I get weird chills when a shipwreck looms up under me, as is common on all sides of the peninsula. The water is immense, and I can tear my gaze from the world underneath it and look out over it to the horizon. Some days it is clear and the horizon is defined, and on others the clouds are the same color as the water and it is impossible to see where the lake ends. The water is noisy, and where it meets the land there are often rocks and bluffs for it to crash against. Even on a calm day, the view from my kayak always includes the sound of water.
Another thing I’ve learned about paddling in Door County is that even if I’ve launched at a certain spot five times, it’s never the same place twice. The weather, season, time of day, and water level will always ensure that I have a unique experience.
One of my favorite Door County destinations is Cave Point County Park. I love the view from the small limestone bluffs on windy days when the waves are crashing in. The view from water level is even more impressive, and on a calm day I can paddle right into some of the caves. Tim and I launch from Lakeside Park in downtown Jacksonport. Straight out from the launch is a perfect view of a shipwreck just below the surface. We drift over it for awhile, marveling at the history preserved below. We paddle south to Cave Point, where we linger, taking in the view of the turquoise water and maneuvering our 17-foot boats carefully in and out of the caves. Truly, shorter boats than ours would be better suited to cave exploration, but we make do. We round the point and head for Whitefish Dunes State Park. We land on the beach and get out to stretch our legs and eat lunch. The entire paddle, including lunch, takes a half-day, once we paddle back to Jacksonport. To shorten the trip, there is a launch at Schauer Park south of Jacksonport.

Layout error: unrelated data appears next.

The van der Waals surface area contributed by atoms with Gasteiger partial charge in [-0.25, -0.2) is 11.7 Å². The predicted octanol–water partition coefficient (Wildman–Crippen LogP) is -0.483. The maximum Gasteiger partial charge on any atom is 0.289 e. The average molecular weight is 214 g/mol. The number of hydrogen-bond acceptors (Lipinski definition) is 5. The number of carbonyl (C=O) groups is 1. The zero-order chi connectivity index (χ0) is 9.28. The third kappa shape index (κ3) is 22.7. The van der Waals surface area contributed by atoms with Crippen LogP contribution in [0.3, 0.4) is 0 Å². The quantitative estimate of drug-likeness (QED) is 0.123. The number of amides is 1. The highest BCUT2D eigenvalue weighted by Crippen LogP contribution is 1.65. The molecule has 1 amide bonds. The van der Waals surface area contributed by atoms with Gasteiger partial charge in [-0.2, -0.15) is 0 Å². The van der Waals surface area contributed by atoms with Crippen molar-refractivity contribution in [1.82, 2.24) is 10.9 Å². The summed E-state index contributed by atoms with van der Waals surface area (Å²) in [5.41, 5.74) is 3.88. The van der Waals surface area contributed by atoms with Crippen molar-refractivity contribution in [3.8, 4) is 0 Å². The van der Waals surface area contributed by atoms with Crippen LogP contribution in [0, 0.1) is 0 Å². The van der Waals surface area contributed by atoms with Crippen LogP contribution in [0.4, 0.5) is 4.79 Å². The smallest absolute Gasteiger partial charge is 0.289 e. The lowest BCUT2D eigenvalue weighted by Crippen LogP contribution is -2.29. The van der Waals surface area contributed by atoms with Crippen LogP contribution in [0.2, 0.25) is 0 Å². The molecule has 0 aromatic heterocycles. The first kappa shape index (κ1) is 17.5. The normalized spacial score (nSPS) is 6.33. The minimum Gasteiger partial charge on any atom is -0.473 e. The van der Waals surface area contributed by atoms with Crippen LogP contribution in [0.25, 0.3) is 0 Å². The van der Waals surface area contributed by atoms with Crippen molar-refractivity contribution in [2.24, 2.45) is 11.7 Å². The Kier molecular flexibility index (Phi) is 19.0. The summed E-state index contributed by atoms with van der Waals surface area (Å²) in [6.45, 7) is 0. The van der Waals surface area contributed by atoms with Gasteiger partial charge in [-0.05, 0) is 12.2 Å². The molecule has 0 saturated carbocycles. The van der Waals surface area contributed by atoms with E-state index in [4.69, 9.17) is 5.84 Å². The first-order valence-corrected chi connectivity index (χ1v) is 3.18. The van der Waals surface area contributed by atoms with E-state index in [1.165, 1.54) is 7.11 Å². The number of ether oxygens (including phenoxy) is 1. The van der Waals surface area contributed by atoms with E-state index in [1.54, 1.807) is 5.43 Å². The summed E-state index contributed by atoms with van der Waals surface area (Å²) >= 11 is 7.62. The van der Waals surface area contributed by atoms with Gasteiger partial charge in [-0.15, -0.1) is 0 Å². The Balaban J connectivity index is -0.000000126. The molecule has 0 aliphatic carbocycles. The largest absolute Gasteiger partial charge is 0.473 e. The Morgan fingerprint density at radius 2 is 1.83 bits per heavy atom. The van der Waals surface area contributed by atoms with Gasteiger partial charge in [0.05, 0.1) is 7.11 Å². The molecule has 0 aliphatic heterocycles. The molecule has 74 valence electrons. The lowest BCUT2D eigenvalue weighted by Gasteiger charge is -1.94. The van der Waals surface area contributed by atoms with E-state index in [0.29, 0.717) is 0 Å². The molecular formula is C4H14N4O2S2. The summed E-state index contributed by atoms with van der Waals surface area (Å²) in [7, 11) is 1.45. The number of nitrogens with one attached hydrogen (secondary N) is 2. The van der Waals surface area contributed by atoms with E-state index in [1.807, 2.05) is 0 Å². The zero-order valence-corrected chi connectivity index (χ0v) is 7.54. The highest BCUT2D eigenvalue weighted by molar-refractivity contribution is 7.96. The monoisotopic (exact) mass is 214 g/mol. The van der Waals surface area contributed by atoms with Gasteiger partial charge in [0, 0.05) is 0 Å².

Another thing I’ve learned is that if it’s too breezy on the lake side of the peninsula, it’s usually calm on the bay side. Most towns in Door County have public launches that kayakers can use. Public beaches and roads that dead-end on the water are also ideal launch sites. We use Water’s End Road in Sister Bay to launch away from the hustle and bustle. From there we can easily paddle south to Sister Bay or north to see the Ellison Bay Bluffs from the water.